REVIEW: “Hairspray” is Full-Throttle Explosion of Sheer Joy on Greenville Little Theatre Stage

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The Greenville Little Theatre season finale “Hairspray” is undeniably a BIG hit from its gorgeous opening number “Good Morning Baltimore” ‑ one of the most beautiful openings I have seen all season long ‑ with GLT’s own new Wonder Woman Mary Evan Giles as the fearless Tracy Turnblad gingerly awakening her 1962 Baltimore street with her “Oh, oh, oh!” to Khristin Stephen’s Motormouth Maybelle declaring “It’s time to wrap this mutha up!” in “You Can’t Stop the Beat,” the sensational feel-good finish that’s so BIG it’s in two parts. And both pleasantly linger with you a full 24 hours later after shimmying out of the GLT theatre at Heritage Green.

“Hairspray,” directed by Suzanne McCalla with Musical Direction by Tim St. Clair II, is a high-octane show bursting at both hairlines and hemlines with vigor and zest and set amidst the racial strife of the civil rights movement as pretty and plump teenager Tracy becomes a celebrity overnight (and falls in love) as she leads a campaign to integrate a local TV dance program called “The Corny Collins Show.”

Based on the 1988 John Waters cult-classic campy comedy film with Ricki Lake and Divine, “Hairspray” features music by Marc Shaiman, lyrics by Scott Wittman and Shaiman and a book by Mark O’Donnell and Thomas Meehan, and won eight Tony Awards, including Best Musical, Best Original Score and Best Book.

As young Tracy, Ms. Giles, recent co-star of “Jukebox Heroes” at Centre Stage and “Footloose” at GLT, is a dynamo of energy in the role she was destined to play (twice including earlier in her career as a 17-year-old ingénue at Greenwood Community Theatre.) Her gigantic personality, skill and bouffant wig steer this lively story as she struggles to be accepted by the cool kids in town and revolutionize the face of television.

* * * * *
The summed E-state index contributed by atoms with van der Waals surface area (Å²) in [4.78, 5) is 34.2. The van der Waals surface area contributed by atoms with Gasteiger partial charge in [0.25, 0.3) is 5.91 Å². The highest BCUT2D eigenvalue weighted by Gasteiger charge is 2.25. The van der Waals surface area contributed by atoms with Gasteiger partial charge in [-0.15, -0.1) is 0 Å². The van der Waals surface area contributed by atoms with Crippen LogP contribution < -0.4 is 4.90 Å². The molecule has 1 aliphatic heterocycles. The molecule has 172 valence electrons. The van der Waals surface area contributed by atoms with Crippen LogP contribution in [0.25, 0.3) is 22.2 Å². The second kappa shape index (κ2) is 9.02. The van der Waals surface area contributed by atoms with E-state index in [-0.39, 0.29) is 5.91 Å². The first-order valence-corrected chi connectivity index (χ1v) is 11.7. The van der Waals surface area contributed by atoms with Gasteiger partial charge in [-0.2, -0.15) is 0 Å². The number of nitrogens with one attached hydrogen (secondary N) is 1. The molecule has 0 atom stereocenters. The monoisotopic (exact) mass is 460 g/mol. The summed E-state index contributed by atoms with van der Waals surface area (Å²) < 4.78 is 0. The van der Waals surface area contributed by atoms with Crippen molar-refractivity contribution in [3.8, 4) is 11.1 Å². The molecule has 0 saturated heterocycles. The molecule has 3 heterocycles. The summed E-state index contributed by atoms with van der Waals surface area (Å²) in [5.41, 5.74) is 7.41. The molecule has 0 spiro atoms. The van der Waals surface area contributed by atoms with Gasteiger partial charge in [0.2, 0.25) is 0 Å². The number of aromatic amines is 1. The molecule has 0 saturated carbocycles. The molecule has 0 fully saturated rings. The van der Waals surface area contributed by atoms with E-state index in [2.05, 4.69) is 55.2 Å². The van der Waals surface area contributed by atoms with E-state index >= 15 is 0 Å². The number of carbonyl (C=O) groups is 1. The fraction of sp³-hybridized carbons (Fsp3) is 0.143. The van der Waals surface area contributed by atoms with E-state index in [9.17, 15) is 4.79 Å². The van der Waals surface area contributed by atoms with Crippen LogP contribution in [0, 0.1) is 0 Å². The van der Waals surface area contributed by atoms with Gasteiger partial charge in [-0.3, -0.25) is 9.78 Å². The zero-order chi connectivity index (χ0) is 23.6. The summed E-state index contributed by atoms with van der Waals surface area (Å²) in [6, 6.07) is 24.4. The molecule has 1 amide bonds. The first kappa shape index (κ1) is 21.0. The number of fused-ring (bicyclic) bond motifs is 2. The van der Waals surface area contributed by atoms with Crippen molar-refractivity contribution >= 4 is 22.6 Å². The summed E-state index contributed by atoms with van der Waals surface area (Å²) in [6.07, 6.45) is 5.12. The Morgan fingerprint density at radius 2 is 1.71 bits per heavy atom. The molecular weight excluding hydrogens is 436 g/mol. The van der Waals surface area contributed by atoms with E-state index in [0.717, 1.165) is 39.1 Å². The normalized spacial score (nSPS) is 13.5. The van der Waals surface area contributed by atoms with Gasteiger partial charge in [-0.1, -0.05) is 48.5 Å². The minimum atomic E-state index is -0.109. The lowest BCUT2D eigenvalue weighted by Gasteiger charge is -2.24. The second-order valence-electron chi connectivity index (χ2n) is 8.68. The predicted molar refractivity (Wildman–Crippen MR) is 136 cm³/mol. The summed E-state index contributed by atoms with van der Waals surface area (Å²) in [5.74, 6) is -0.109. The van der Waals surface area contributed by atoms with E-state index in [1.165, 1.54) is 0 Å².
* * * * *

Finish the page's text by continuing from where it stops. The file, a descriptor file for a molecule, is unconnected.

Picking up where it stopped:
After her splendid aural epiphany in “I Can Hear the Bells,” Giles joins the triumphant trifecta of “Mama, I’m a Big Girl Now” as the three mother-daughter journeys unfold with Christina Yasi (in a slightly nerdy slant) as Tracy’s best friend Penny Pingleton, and her rival teen star Amber Von Tussle (Cat McWhirter at her most devilish, though her hairstyle seems slightly out of the era and more 1978 Farrah Fawcett).

One luxury of producing a BIG show like “Hairspray” with so many colorful characters (mostly with alliterated names) is the endless parade of powerhouse featured performers and Greenville Little Theatre has the best in town.

Jon Kilpatrick assumes the bigger-than-life part of Tracy’s grande mother Edna Turnblad. Traditionally played by men, Edna is the second-juiciest role in this story. And Kilpatrick, who is no stranger to drag roles hamming it up delightfully as the nanny Mrs. Bumbrake in “Peter in the Star Catcher” and in 2015 as Dr. Frank-N-Furter (technically a transvestite) in Spartanburg Little Theatre’s “The Rocky Horror Show,” gives Edna plenty of heart, sass and a lifetime supply of attitude.

Mary Freeman simply dazzles as the blonde vampy vixen Velma Van Tussle, the show’s white-centric producer who capitalizes on having many of the best lines in the script, and proves divine in her biographical opus “Miss Baltimore Crabs.”

Kristi Parker Byers shines at her prudest as neurotic, God-fearing Prudy Pingleton, as well as a saucy manipulative women’s jail matron in the anti-“Cabaret” jail sequence.